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James Finlayson unfoozled
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Universally known as the most private of all movie stars, James Finlayson is hard to unravel. It's known that he was born in Larbert, Scotland in August 1887.
His family owned a small engineering works and foundry in Pretoria St. and his first occupation is given as "tinsmith" in several authorities, though none explains what a tinsmith is or does. But his inheritance was assured.
Intent on self-improvement, "Jimmy" enrolled at Edinburgh University (George Watson College) where he met John Clyde, an aspiring actor. Clyde was associated with the Lauder family which included Alec, a poet and playwright (and of course Harry). Their machinations secured Finlayson some small parts at the Theatre Royal in Edinburgh and in 1910 he appeared in a production of Jeannie Deans, effectively his 'big break'.
Chaplin and Stan Laurel had taken the route to the USA in 1910, and a year later James Finlayson and  Alec Lauder took the same decision, along with Jimmy's brother Robert.
Around the same time, Scottish playwright Graham Moffat (only one "t") wrote Bunty Pulls the Strings, which was such a hit that it transferred not only to London but also to New York.
Finlayson played the part of Bunty's father in New York, and he and Alec Lauder collaborated on a number of theatrical ventures including a vaudeville sketch The Concealed Bed.
In common with so many others of distinctive appearance, Jimmy was signed by Mack Sennett, first as one of the Keystone Kops.
He graduated to the Roach studios, where owner Hal was looking for a star to rival Sennett's Ben Turpin, and comparisons are often made between the two performers. Of course he became a stalwart of the Laurel and Hardy movies, both silent and sound.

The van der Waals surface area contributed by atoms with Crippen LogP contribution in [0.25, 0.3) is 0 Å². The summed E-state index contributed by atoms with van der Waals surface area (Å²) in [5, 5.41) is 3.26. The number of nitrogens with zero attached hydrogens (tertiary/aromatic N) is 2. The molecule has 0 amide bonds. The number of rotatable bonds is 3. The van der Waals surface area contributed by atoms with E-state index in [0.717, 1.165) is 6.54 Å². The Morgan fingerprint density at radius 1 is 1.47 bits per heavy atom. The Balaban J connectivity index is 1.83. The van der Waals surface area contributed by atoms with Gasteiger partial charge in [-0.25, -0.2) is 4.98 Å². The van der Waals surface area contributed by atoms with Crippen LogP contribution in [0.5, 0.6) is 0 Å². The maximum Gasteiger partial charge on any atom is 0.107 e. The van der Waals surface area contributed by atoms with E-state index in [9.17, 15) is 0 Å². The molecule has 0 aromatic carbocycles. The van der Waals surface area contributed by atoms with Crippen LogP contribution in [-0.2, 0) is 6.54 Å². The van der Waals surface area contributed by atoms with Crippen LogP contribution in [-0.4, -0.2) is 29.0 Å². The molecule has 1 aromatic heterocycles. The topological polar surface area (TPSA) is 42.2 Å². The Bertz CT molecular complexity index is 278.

[Image: fin4.jpg]
There is no other information regarding his family other than that he married Emily Gilbert in the USA and became an American citizen a year later.
Despite being one of his trademarks, the big black moustache was a fake, and Jimmy was clean-shaven. He evaded all attempts to penetrate his private life but some home movies in Stan Laurel's family includes footage of what is claimed to be Jimmy rowing around in a canoe, but even this is disputed. It's known that - like Babe Hardy - Jimmy was a keen Freemason.
Jimmy died in 1953, at the age of 66. The creator of The Simpsons Matt Groening, makes no secret that Homer's "Dohhh" expression of despair comes straight from Jimmy's box of theatrical devices to create an original and unique screen character. The character is voiced by Dan Castellaneta. Visually in the same series, the gardener Willie is also based on Jimmy.
Of course he also played Judge Foozle in the 1927 Laurel and Hardy silent Do Detectives Think?, but any similarity with the current character of the same name is entirely intentional.
 
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